分论坛会议报告:Magnetic Field Enhanced Energy Storage

发布时间:2016-10-24|阅读次数:15

 

ZhanhuGuo

Integrated Composites Laboratory, University of Tennessee, Knoxville, TN 37934, USA

 

Electrochemical capacitors (ECs) have been in urgent demand for utilizing sustainable and renewable energy sources due to the concerns over both the depletion of fossil fuels and climate changes. However, the current ECs have some challenges, for example, high power but low energy densities for electric double layer capacitors or high energy but low power densities for pseudocapacitors. Main efforts have been focused on developing new electrode materials (for example, highly conductive composites with high capacitance), or designing hierarchical nanomaterials (for example, microstructures with shortened low-resistive pathways for electron transport and ion diffusion). Recently, a small magnetic field of about 0.072 T was reported to significantly enhance the capacitance by 155% in a novel magnetic graphene nanocomposite electrode.[1-3] However, the measured positive giant magnetoresistance (GMR, a large resistance change upon applying a magnetic field) of the electrode materials failed to interpret the capacitance enhancement. Therefore, how the magnetic field affects the electrochemical energy storage remains unclear.  In this talk, the lab-made conductive polymer based- nanocomposites have been designed and synthesized to disclose this puzzle.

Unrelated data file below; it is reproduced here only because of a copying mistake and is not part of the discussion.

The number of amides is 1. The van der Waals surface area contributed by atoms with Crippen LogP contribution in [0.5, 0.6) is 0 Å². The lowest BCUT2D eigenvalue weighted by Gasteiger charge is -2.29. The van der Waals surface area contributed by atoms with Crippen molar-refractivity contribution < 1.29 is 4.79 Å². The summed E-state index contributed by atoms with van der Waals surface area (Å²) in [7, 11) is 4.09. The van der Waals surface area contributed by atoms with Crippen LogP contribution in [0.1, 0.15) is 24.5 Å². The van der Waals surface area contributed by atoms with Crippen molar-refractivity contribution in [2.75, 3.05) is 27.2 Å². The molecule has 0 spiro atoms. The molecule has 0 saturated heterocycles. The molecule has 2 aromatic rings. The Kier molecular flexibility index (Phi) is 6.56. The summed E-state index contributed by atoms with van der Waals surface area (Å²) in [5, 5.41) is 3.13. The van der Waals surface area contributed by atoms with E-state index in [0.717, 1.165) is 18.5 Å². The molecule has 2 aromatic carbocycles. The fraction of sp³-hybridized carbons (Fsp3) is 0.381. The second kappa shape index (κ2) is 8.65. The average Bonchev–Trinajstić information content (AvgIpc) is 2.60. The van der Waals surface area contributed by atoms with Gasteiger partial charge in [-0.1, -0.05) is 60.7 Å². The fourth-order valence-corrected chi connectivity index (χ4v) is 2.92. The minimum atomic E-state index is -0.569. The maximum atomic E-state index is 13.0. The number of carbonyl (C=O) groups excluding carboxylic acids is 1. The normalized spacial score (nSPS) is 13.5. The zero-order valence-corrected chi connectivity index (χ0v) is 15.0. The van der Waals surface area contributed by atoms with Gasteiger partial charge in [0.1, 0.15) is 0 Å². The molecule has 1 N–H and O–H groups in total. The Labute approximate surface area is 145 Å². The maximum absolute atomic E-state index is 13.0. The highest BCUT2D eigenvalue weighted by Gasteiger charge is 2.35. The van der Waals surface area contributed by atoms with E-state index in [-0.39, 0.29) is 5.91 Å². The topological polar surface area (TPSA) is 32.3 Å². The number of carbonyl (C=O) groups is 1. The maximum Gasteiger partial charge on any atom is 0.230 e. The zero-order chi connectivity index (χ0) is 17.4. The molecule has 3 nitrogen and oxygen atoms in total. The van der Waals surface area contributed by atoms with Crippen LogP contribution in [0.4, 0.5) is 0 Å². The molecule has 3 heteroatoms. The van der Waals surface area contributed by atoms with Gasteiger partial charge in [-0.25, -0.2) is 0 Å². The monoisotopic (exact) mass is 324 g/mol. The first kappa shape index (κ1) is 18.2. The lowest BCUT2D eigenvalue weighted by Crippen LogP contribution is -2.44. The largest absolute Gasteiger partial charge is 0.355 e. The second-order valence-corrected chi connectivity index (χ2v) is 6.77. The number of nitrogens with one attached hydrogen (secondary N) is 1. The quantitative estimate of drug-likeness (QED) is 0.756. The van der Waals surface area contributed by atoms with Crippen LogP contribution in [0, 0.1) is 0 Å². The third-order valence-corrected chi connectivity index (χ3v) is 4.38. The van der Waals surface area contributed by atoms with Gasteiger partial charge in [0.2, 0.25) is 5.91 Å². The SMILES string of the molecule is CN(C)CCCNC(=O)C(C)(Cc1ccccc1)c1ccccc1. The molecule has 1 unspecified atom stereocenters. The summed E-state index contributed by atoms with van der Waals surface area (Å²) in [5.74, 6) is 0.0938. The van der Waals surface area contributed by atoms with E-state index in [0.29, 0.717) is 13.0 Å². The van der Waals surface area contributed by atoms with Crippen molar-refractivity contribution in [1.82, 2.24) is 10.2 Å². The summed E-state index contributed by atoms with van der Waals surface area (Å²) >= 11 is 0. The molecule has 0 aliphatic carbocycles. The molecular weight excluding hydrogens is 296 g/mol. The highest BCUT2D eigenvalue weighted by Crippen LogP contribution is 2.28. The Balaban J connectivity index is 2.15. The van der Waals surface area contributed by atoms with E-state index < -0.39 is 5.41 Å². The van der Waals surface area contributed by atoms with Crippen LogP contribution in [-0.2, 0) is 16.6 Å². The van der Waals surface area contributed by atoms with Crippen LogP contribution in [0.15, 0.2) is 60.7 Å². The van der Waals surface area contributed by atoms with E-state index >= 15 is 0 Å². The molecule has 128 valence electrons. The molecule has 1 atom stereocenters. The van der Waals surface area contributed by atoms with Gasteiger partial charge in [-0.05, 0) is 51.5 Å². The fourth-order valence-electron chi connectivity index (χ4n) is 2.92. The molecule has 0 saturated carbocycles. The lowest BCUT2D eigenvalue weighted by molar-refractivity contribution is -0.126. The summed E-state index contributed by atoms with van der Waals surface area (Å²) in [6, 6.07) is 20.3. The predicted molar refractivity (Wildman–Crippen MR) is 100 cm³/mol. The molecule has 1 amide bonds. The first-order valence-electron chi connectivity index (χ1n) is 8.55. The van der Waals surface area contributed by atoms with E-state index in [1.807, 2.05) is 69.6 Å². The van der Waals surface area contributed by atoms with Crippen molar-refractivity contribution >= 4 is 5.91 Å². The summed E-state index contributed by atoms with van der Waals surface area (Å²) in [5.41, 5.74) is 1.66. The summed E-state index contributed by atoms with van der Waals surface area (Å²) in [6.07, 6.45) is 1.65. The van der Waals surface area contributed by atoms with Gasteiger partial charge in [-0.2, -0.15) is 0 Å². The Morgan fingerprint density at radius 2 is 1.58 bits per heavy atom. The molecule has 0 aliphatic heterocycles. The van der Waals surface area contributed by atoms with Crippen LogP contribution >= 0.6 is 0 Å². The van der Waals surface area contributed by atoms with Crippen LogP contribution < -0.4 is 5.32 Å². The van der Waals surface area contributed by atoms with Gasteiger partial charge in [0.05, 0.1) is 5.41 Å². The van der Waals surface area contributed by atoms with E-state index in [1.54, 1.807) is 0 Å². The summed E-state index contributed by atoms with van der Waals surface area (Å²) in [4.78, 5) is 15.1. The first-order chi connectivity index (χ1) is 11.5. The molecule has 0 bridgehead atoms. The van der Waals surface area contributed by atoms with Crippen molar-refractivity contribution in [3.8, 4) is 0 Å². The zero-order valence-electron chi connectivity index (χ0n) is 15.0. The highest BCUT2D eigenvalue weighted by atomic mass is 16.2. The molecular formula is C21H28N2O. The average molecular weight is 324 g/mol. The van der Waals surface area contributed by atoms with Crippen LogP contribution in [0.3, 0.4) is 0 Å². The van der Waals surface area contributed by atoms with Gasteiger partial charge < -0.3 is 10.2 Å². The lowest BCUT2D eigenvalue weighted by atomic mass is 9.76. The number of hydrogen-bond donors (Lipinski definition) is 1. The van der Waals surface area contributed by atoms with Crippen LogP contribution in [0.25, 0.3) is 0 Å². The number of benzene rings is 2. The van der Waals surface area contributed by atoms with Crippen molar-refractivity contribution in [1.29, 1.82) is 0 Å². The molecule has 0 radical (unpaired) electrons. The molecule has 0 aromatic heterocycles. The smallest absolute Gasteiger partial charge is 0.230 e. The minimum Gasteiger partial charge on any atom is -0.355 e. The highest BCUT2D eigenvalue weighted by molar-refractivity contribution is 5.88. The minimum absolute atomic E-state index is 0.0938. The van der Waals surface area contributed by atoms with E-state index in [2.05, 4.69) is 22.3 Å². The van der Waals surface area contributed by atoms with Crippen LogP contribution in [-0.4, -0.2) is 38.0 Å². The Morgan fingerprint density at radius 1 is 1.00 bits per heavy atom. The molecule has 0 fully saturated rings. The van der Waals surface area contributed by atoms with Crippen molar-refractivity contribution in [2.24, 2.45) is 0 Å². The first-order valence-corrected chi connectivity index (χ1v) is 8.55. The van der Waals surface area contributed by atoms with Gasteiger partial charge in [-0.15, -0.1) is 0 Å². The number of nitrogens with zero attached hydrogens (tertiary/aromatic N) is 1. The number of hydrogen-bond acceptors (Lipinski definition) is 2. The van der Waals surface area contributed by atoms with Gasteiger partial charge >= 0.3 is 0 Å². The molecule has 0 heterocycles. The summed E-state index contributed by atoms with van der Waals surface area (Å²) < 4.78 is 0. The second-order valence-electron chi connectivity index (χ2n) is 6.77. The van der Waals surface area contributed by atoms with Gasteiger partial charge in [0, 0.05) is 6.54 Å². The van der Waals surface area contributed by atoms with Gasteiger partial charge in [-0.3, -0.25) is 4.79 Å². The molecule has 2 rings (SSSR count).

References

[1] J. Zhu, M. Chen, H. Qu, Z. Luo, S. Wu, H. A. Colorado, S. Wei and Z. Guo. Energy & Environmental Science. 6(2013) 194-204.

[2] J. Zhu, M. Chen, H. Wei, N. Yerra, N. Haldolaarachchige, Z. Luo, D. P. Young, T. C. Ho, S. Wei and Z. Guo, Nano Energy, 6, 180-192 (2014)

 

Biography

Dr. Guo, currently an Associate Professor in Chemical & Biomolecular Engineering Department of at the University of Tennessee Knoxville (UTK), obtained his Bachelor degree from Shan-dong University of Science and Technology (1996), Master degree from Beijing University of Chemical Technology (1999), and Ph.D. degree from Louisiana State University (2005). All the degrees were from Chemical Engineering. Before joining UTK, Dr. Guo was working in Lamar University from 2008-2014 as Assistant/Associate Professor in Dan F. Smith Department of Chemical Engineering. Meanwhile, Dr. Guo had received a three-year (2005-2008) postdoctoral training in the Mechanical and Aerospace Engineering Department at the University of California Los Angeles. Dr. Guo directs the Integrated Composites Laboratory (ICL) with more than 20 members and has authored/coauthored more than 310 peer-reviewed journal papers and five patents. The scientific results have been reported by major media including Nanotechweb by the Institute of Physics (IOP), Plastics Engineering Magazine by the Society of Plastics Engineering (SPE), MaterialsViews by Wiley, National Science Foundation (NSF), etc.  Dr. Guo has received Honorary Nomination Award of 2007 for UCLA-Chancellor Research, University Merit Award of 2012 for teaching, and University Scholar Award of 2013 for research at Lamar University. Dr. Guo had served as Chair for the Composites Division of AIChE (2011-2012). Dr. Guo’s current research team focuses on multifunctional light-weight nanocomposites, especially with polymer and carbon as the hosting matrix to solve the energy and sustainability issues. The research activities have been supported by NSF, American Chemical Society (ACS) Petroleum Research Fund (PRF), and several global industrial companies. For more information, please visit http://composites.utk.edu.